Regal Funds Management has resurrected plans to raise up to $500 million via a listed investment company, adding to a rush of fund-manager raisings on the stock exchange.

The Sydney-based hedge fund is expected to open an offer in late April, with a plan to list a fund tied to several of its strategies as early as June.

The fund initially postponed the raising as sentiment soured towards listed investment companies after the poor, post-float performance of Melbourne hedge fund L1 Capital’s offering. But its decision will test the appetite of investors to support the controversial structure.

Regal was founded in March 2004 by brothers Phil and Andrew King. Phil King has built a reputation as one of Australia’s shrewdest fund managers.

Regal plans to deploy the funds into four existing investment strategies. Half the funds raised will be allocated to Regal’s Tasman Market Neutral strategy, which aims to have an equal exposure between investing in, or taking short positions, against stocks. The remainder will be deployed equally in the emerging companies strategy, the small companies strategy, a global stock-picking strategy and in the long-short strategy, which tends to have a greater weighting to long bets than the Tasman approach.

Difficult end to year

After a difficult end to 2018 for two of its main strategies — the market neutral fund and its long-short fund — the fund will be hoping a reversal of fortune can be sustained to win over investors and add to its long-term track record.

Regal is touting its reputation to deliver outperformance by shorting stocks. According to a presentation seen by The Australian Financial Review, Regal has delivered 11.5 per cent per annum in its long-short strategy from long positions and 0.3 per cent from short positions. But it says 9.8 per cent per annum of its outperformance relative to the index has been a result of its short bets, more than double the 4.6 per cent of outperformance from its long positions.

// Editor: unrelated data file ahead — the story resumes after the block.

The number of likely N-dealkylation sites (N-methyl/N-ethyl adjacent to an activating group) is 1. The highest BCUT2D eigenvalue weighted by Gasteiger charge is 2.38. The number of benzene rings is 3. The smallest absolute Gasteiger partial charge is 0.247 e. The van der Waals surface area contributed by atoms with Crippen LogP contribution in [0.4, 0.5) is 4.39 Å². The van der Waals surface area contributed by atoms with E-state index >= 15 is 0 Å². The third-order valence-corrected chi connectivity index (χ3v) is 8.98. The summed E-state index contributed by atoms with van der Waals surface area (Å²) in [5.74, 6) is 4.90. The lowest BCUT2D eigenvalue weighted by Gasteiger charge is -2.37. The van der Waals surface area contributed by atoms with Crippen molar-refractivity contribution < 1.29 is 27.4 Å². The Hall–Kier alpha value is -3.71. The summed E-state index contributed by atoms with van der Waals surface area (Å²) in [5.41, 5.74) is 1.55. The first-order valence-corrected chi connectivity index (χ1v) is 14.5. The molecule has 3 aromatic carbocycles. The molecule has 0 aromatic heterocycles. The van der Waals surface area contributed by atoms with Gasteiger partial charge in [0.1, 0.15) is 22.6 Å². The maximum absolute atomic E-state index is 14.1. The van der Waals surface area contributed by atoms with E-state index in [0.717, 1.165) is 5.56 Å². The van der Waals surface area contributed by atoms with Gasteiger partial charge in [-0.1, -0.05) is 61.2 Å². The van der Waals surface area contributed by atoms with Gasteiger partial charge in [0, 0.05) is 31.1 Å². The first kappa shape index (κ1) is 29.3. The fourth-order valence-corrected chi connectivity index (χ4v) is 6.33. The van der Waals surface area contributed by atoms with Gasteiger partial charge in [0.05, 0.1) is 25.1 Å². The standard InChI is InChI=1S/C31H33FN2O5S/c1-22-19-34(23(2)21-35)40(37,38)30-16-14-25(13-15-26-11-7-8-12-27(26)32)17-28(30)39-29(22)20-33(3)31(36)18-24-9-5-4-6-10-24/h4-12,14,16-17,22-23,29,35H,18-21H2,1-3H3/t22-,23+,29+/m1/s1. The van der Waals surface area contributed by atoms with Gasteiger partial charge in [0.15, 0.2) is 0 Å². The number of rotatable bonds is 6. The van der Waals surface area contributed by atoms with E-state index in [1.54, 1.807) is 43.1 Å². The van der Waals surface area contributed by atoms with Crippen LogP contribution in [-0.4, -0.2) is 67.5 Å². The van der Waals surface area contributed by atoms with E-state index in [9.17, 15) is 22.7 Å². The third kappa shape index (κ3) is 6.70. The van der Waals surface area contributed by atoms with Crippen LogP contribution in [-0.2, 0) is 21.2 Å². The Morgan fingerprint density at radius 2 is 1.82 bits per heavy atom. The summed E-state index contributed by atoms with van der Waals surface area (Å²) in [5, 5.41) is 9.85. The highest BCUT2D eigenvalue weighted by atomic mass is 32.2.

The fund tends to refrain from publicly discussing its short positions but has revealed its betting against retailer JB Hi-Fi and real estate portal REA Group. Phil King has also proclaimed that Australian growth stocks are in “bubble territory” with 25 per cent of most expensive stocks trading at 25 times earnings. That level is comparable to the tech bubble of 2000, and well above the market’s median multiple of just under 20 times.

On the long side, Regal has also been public in its backing of Zip Co, the buy-now, pay-later company competing with Afterpay Touch.

Regal’s offer adds to a spate of raisings ranging from private equity to corporate debt, as funds seek to raise capital from retail investors via a listed format. Listed fund manager Pengana is seeking to raise up to $1 billion from investors in a private equity fund and is issuing incentive shares in the management company to prospective investors.

The Australian Financial Review‘s Street Talk column also reported that Swiss private markets firm Partners Group also plans to raise funds in its debt strategy via the stock exchange.

New listed products

Meanwhile, as more investors seek income-generating products, credit manager Metrics and the fixed income unit of well-known Australian funds management firm Perpetual are marketing new listed products. US funds management firm Neuberger Berman which listed a high-yield bond fund last year is also conducting a follow-on raising.

While there has been something of a boom in listed investment company raisings, the sector peaked when Melbourne-based hedge fund L1 Capital raised a record $1.35 billion in April last year on the back of three years of strong performance in its long/short strategy.

But the L1 listed fund, LSF, fell as much as 30 per cent. Advisers have blamed it for several floats being cancelled or delayed.

This year, however, the LSF has mounted a recovery. The unit price has gained 12 per cent since January.

L1’s raising was advised by Seed Partners, which also manages the Regal float.

Regal is seeking to differentiate itself from the L1 raising by imposing a ‘hard limit’ on the raising of $500 million. L1 attracted criticism in some quarters for raising too much money and therefore constraining its capacity. L1 has pushed back on these suggestions.

Regal has set a minimum limit on the raising of $100 million.

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